The world is full of untapped potential — gardeners whose thumbs never greened, guitarists whose fingers never blistered, chefs who couldn’t stand the heat. Amateurism is nice, as a hobby, but we want mastery. We want to be in control of the flower beds, the chord progressions, and the flambés. But expertise takes hours of practice. How will we ever know if we’ve ever arrived?
Psychology may offer some help, as knowing how to think about the skill you’re honing can go a long way toward helping you achieve mastery. The foremost hypothesis in the field is called the Four Stages of Competence. The idea was birthed in the 1970s by a man named Noel Burch, an employee of the famous business relations company, Gordon Training International. While Burch himself was no scientist, psychologists — chief among them being the famed Abraham Maslow — have found the four stages to reflect key ingredients for mastering just about any skill you can dream up.
The Four Stages
1. Unconscious Incompetence
Imagine you want to learn German. You like the sounds of the language but have zero idea what any of these alien, angry-sounding noises actually mean. So you check out a book on German from the library.
Here you are at the earliest stage of learning: You don’t know what you don’t know. It is also the last time before complete mastery that you will feel this comfort with speaking German (even if you don’t speak a lick of it). There is an entire ocean of verb tenses, syntaxes, vocabulary, culture, and idioms you know nothing about. You can’t even begin to imagine what you don’t know. You are blissfully ignorant.
2. Conscious Incompetence
So you’ve finished reading the first chapter of your German textbook. You’re clued into the broad strokes of the language, and suddenly all of your inadequacies have been laid out before you, on full display. There’s no turning back. You know what you’re up against, and you’ll forever carry the knowledge of what it takes to learn German.
If people ever quit a skill, it’s here. The challenge seemed insurmountable. There’s no way I can dedicate 10,000 hours to this, they think. And so, now carrying the heavy baggage of self-doubt, they give up.
3. Conscious Competence
The author and branding expert Josh Kaufman has a thing or two to say about conscious competence, the stage in which most mastery-seeking people tend to stay until they either give up the skill or die. The good news, according to Kaufman, is that getting here only takes 20 hours. In 20 hours’ time, you can pick up enough of the skill to feel a sense of accomplishment. Kaufman offers this graph to illustrate the 20-hour sweet spot:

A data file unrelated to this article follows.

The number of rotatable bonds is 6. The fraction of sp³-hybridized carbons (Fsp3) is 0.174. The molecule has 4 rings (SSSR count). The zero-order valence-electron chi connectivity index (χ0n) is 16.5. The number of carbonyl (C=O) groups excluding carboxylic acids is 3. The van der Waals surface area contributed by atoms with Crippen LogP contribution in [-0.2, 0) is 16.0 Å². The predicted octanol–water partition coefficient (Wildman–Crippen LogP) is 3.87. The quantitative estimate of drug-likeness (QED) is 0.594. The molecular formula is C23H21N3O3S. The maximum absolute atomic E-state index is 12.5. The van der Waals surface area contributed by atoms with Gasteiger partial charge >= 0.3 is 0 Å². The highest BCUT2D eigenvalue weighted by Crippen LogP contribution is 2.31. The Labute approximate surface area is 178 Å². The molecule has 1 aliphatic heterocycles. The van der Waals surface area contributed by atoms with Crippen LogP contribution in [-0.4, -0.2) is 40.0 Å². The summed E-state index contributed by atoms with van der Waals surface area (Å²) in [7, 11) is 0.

This graph says that only a little bit of practice gets people a great deal of skill. But after a certain point, the returns start to diminish. It takes longer and longer for you to get any better at the skill. At 20 hours, your German is conversational (if the learning is immersive, most likely), but an additional 20 hours won’t double your proficiency. And so on, and so on.
In the conscious competence stage, you are aware of your strengths and weaknesses. You make concerted efforts to perform your skill. But for all your proficiency, you are still pulling the tiresome double duty of monitoring your performance while still trying to perform at the same time.
4. Unconscious Competence
You’re Keith Richards blindfolded. You’re Emeril Lagasse with a hand tied behind your back. You’re a German speaker.
Unconscious competence is the other shore, the bank on the opposite side of the vast river of conscious effort. All that practice has finally yielded dividends, and you can perform your skill without thinking; it comes “naturally” to you. The fourth and final stage is where experts call home. Even fine motor movements can be competently performed, unconsciously. Think of your ability to use a pencil or hold chopsticks — mastered skills you can’t unlearn if you tried.
Reaching the final stage is a pipedream for many. It’s a place where creativity can truly flourish, where your brain can turn effort off and let improvisation emerge. It’s the top.
What We Can Learn
Actually, that’s not entirely true. While the science is a tad slippery when it comes to a fifth stage, the logic is cogent. Think of it as “complacency” — the ultimate form of mastery.
When you’re complacent, you are so completely knowledgeable that you’re able to move freely between each of the four stages without sacrificing skill. When a novice guitar player (conscious incompetence) comes to you with a sour-sounding note, you’re able to pick up the flaws in his mechanics without hesitation. You are immersed in the skill but still able to come up to shallower waters if need be. You can step outside your role as master and guide from the point of view of a student.
The fifth stage, then, is where we really want to be. We want to know a subject so intimately as to communicate any pointer or tip in language a beginner would readily understand. Complacent masters remember what it’s like to learn. They empathize. The more we can tap into that psychology — the mind of someone who gives back the skill, not just taking it — the greater chance we have of striking the perfect balance as the all-knowing master who never stops learning.